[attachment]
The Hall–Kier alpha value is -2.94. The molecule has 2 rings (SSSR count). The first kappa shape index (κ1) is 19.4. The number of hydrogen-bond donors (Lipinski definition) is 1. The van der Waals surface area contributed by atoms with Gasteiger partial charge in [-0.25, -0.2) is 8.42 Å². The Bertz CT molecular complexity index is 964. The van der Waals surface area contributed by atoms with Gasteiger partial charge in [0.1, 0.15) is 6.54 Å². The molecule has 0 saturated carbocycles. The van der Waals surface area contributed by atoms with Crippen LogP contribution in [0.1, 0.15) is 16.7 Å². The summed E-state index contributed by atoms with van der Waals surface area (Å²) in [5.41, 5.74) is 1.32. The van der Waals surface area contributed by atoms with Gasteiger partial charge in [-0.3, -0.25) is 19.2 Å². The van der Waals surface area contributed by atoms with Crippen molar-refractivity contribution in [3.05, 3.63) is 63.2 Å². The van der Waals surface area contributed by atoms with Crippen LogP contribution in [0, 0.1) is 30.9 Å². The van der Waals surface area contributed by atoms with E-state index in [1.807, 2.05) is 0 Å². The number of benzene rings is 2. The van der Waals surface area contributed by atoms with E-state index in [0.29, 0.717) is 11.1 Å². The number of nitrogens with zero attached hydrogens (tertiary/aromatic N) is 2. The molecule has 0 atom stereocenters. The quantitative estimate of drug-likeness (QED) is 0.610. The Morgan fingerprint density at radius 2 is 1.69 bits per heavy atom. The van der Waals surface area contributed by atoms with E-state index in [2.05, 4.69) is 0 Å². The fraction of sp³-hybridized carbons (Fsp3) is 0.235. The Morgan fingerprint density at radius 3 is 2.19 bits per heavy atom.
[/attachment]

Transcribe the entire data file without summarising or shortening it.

The Hall–Kier alpha value is -2.94. The molecule has 2 rings (SSSR count). The first kappa shape index (κ1) is 19.4. The number of hydrogen-bond donors (Lipinski definition) is 1. The van der Waals surface area contributed by atoms with Gasteiger partial charge in [-0.25, -0.2) is 8.42 Å². The Bertz CT molecular complexity index is 964. The van der Waals surface area contributed by atoms with Gasteiger partial charge in [0.1, 0.15) is 6.54 Å². The molecule has 0 saturated carbocycles. The van der Waals surface area contributed by atoms with Crippen LogP contribution in [0.1, 0.15) is 16.7 Å². The summed E-state index contributed by atoms with van der Waals surface area (Å²) in [5.41, 5.74) is 1.32. The van der Waals surface area contributed by atoms with Gasteiger partial charge in [-0.3, -0.25) is 19.2 Å². The van der Waals surface area contributed by atoms with Crippen molar-refractivity contribution in [3.05, 3.63) is 63.2 Å². The van der Waals surface area contributed by atoms with Crippen LogP contribution in [0, 0.1) is 30.9 Å². The van der Waals surface area contributed by atoms with E-state index in [1.807, 2.05) is 0 Å². The number of benzene rings is 2. The van der Waals surface area contributed by atoms with E-state index in [0.29, 0.717) is 11.1 Å². The number of nitrogens with zero attached hydrogens (tertiary/aromatic N) is 2. The molecule has 0 atom stereocenters. The quantitative estimate of drug-likeness (QED) is 0.610. The Morgan fingerprint density at radius 2 is 1.69 bits per heavy atom. The van der Waals surface area contributed by atoms with E-state index in [2.05, 4.69) is 0 Å². The fraction of sp³-hybridized carbons (Fsp3) is 0.235. The Morgan fingerprint density at radius 3 is 2.19 bits per heavy atom.